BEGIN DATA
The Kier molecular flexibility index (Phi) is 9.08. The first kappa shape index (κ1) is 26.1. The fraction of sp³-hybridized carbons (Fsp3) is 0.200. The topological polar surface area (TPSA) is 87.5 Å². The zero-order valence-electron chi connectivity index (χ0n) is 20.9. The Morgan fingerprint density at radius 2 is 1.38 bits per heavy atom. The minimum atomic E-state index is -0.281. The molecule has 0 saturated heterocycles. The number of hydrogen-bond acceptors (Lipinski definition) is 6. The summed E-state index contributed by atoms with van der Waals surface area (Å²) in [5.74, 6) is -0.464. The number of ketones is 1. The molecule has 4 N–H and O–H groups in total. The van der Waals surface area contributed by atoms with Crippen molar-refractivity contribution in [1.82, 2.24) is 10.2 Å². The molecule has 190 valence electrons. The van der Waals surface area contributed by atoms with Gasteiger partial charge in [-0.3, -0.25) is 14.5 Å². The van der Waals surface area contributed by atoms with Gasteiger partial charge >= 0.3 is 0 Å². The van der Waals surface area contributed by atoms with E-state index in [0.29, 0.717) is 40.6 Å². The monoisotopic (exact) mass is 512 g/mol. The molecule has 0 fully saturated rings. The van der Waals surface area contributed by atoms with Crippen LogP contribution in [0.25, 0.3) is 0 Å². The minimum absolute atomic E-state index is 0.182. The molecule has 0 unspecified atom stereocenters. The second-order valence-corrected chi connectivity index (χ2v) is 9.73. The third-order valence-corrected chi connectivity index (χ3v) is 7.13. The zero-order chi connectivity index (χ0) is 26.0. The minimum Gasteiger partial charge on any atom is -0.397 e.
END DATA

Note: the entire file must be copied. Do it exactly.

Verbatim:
The Kier molecular flexibility index (Phi) is 9.08. The first kappa shape index (κ1) is 26.1. The fraction of sp³-hybridized carbons (Fsp3) is 0.200. The topological polar surface area (TPSA) is 87.5 Å². The zero-order valence-electron chi connectivity index (χ0n) is 20.9. The Morgan fingerprint density at radius 2 is 1.38 bits per heavy atom. The minimum atomic E-state index is -0.281. The molecule has 0 saturated heterocycles. The number of hydrogen-bond acceptors (Lipinski definition) is 6. The summed E-state index contributed by atoms with van der Waals surface area (Å²) in [5.74, 6) is -0.464. The number of ketones is 1. The molecule has 4 N–H and O–H groups in total. The van der Waals surface area contributed by atoms with Crippen molar-refractivity contribution in [1.82, 2.24) is 10.2 Å². The molecule has 190 valence electrons. The van der Waals surface area contributed by atoms with Gasteiger partial charge in [-0.3, -0.25) is 14.5 Å². The van der Waals surface area contributed by atoms with Gasteiger partial charge >= 0.3 is 0 Å². The van der Waals surface area contributed by atoms with E-state index in [0.29, 0.717) is 40.6 Å². The monoisotopic (exact) mass is 512 g/mol. The molecule has 0 fully saturated rings. The van der Waals surface area contributed by atoms with Crippen LogP contribution in [0.25, 0.3) is 0 Å². The minimum absolute atomic E-state index is 0.182. The molecule has 0 unspecified atom stereocenters. The second-order valence-corrected chi connectivity index (χ2v) is 9.73. The third-order valence-corrected chi connectivity index (χ3v) is 7.13. The zero-order chi connectivity index (χ0) is 26.0. The minimum Gasteiger partial charge on any atom is -0.397 e.